In the old (old!) movie "The Princess Bride," the heroine, in a case of mistaken identity, pushes her true love down a hill. Realizing her error, she heaves herself after him. They bounce and tumble, tumble and roll, unable to overpower momentum-- the slippery slope, if you will.

But the hill has a bottom, as every hill does, and when they reach it, they slide to a stop, wheeze a bit, gaze into each other's eyes and declare an undying love. After surmounting several dozen further obstacles, Wesley and Princess Buttercup live happily ever after.

It's a classic fairy tale, and as such has a hopelessly optimistic ending, but it does have an application in real life?

Slippery-slope arguments, never far afield, have been popping up with some frequency in recent discourse. If Obamacare's individual coverage mandate is approved, intones one, what's to stop the government from making any demand of citizens for some perceived benefit?

(Perhaps we all might be compelled to chew on raw garlic, in order to ward off bacteria and other evildoers, and to create jobs in agriculture for hardworking illegal immigrants.)

States another: If President Obama's Department of Health and Human Services can require religion-based health providers that receive government grant money to provide certain family-planning services in opposition to the better angels of their nature, what's to prevent some future administration from, say, requiring a vendor of vegan foodstuffs to sell meat (or receive government grants)?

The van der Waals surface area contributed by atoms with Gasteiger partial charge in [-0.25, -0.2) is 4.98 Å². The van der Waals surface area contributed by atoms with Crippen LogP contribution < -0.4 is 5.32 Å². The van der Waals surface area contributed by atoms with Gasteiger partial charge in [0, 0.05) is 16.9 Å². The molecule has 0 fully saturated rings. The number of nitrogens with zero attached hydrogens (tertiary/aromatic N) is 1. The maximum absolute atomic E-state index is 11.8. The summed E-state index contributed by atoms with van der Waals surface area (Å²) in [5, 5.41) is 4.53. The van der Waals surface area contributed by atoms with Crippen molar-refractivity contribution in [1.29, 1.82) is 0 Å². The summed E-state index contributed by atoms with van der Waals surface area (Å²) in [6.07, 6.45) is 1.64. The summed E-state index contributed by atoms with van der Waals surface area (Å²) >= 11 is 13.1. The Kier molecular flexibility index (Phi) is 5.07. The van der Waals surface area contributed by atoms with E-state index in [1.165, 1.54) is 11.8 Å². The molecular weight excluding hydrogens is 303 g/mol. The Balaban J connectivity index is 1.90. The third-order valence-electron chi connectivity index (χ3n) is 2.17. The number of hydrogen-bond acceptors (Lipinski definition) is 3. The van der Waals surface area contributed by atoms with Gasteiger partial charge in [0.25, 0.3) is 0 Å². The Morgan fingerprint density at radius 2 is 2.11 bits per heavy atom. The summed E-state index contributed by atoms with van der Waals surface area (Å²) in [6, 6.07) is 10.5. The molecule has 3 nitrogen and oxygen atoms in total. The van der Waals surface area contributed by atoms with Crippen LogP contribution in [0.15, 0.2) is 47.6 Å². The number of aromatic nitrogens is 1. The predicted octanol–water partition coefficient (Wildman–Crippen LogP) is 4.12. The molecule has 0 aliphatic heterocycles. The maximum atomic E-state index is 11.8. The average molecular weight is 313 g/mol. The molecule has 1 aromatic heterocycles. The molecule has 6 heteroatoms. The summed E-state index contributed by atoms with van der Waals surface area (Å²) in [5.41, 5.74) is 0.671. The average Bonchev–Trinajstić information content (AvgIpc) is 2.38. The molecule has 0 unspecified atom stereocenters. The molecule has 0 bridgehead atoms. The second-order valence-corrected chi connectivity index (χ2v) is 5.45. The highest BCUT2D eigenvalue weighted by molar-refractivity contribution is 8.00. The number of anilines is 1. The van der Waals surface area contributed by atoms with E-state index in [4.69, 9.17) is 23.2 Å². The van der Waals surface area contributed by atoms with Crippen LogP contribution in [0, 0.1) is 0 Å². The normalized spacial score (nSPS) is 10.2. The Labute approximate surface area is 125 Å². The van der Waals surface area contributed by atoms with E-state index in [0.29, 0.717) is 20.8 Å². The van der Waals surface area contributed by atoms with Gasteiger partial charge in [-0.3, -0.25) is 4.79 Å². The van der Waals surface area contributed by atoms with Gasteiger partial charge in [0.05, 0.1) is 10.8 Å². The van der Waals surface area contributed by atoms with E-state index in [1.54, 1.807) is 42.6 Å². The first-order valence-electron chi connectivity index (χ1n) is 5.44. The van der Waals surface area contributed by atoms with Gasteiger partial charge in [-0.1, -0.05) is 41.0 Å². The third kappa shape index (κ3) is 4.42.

And -- stop me if you've heard this one -- if two men or two women are allowed to marry, what's to thwart a matrimonial arrangement among seven women and five men, or three men and a cat? (Personality differences, I presume. Garlic could work, too.)

Actually, the thing that would stop most of these things from happening (much) is that they're preposterous. Rhetoric, when convenient, carries ideas to their logical extreme, wherever that may lead.

Real life -- which is mostly inconvenient -- has practical limits that kick in before that point. Locating these limits is the ongoing business of society.

When one stands at what one perceives to be a precipice, it's natural to shy away. In that case, one should remember that even a slippery slope has a stopping point.

On the other hand, those eager to take leaps of faith in the hope of banishing pain from the human condition should ponder the following line from the movie, spoken just before our protagonists are pitched down the hill:

"Life is pain, Highness. Anyone who says differently is selling something."

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David Banks is the Star Tribune's assistant commentary editor.